Tips for Understanding Pink Eye

When should you be concerned about a red eye?

Rob Lamberts, MD
4-minute read
Episode #31

Is Pink Eye Dangerous?

Ah, are you sensing an attitude on my part? Yes, this is one of my pet peeves in medicine. I don’t know how it happened, but pink eye causes a huge number of unnecessary missed days from work and school and IT’S ONLY PINK EYE! The reason for the fear is that it is very contagious. Nobody wants to be the parent who sends their kid to school only to infect the entire class, so kids are sent home immediately for the first sign of it. That’s because every other parent doesn’t want their kid to get it and risk infecting more kids. But guys, IT’S ONLY PINK EYE! I have never hospitalized someone for it. It makes your eyes pink for a few days, and then goes away. So what if it’s contagious? It’s not leprosy; IT’S ONLY PINK EYE!

So myth number one is that pink eye is dangerous. It’s not. Myth number two happens in my office, when parents bring their kids in to have it treated. For some reason, educators have decided that kids can come back to school after 24 hours of using antibiotic eye drops. What did I say causes typical pink eye? A virus. What do antibiotics do to viruses? Nothing (for more on this, refer to my episode on antibiotic overuse). But, I confess, I still prescribe the stuff. Why do I still give antibiotic eye drops for kids when it doesn’t help? To get them back to school and get their parents back to work. After all, IT’S ONLY PINK EYE.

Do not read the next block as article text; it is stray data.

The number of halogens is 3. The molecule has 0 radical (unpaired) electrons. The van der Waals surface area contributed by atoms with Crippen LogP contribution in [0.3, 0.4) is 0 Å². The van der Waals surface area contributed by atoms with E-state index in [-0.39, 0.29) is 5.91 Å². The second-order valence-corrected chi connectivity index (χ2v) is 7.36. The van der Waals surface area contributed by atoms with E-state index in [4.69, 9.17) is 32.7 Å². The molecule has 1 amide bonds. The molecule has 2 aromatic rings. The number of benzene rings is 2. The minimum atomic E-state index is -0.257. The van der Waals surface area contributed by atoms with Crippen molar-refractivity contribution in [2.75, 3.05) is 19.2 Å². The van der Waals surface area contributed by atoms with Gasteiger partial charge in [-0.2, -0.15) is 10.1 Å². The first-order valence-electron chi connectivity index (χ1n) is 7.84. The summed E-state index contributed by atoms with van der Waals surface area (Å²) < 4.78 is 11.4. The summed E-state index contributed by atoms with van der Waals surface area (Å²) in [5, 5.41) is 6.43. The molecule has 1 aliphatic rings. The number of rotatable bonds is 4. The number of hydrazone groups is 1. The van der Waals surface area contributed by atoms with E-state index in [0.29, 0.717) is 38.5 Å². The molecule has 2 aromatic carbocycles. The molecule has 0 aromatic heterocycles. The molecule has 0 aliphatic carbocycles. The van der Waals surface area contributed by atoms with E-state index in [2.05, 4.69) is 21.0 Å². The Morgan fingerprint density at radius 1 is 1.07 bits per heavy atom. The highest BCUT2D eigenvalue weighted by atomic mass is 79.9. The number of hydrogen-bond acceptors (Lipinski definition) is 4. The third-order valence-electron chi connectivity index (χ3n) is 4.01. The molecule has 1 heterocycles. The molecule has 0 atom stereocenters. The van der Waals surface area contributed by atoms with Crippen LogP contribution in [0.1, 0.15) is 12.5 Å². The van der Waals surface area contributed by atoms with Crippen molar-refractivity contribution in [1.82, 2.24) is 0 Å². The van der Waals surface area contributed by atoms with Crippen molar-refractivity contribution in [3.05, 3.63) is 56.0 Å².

That feels good to get this off of my chest. Thanks for letting me vent.

What Other Conditions Cause Red Eyes?

Now that I have vented my spleen, I need to say that there are a couple of other kinds of conjunctivitis

Allergic conjunctivitis: The most common cause of red eye in the spring and fall in many parts of the country is allergic conjunctivitis. That problem usually causes itchy eyes and a runny nose. There is usually not much of a discharge from the eye.

Bacterial conjunctivitis: Bacterial conjunctivitis can happen as a consequence of viral conjunctivitis and it causes the eye to be very red with lots of goopy discharge. Bacterial conjunctivitis tends to happen in only one eye. The argument most doctors give for using antibiotic eye drops in treating pink eye is to prevent bacterial conjunctivitis, but truth be told, bacterial conjunctivitis is uncommon and can be treated if it comes up.

There are a couple of bad eye problems that also cause a red eye and I’ll discuss them in another article.


Please note that all content here is strictly for informational purposes only. This content does not substitute any medical advice, and does not replace any medical judgment or reasoning by your own personal health provider. Please always seek a licensed physician in your area regarding all health related questions and issues.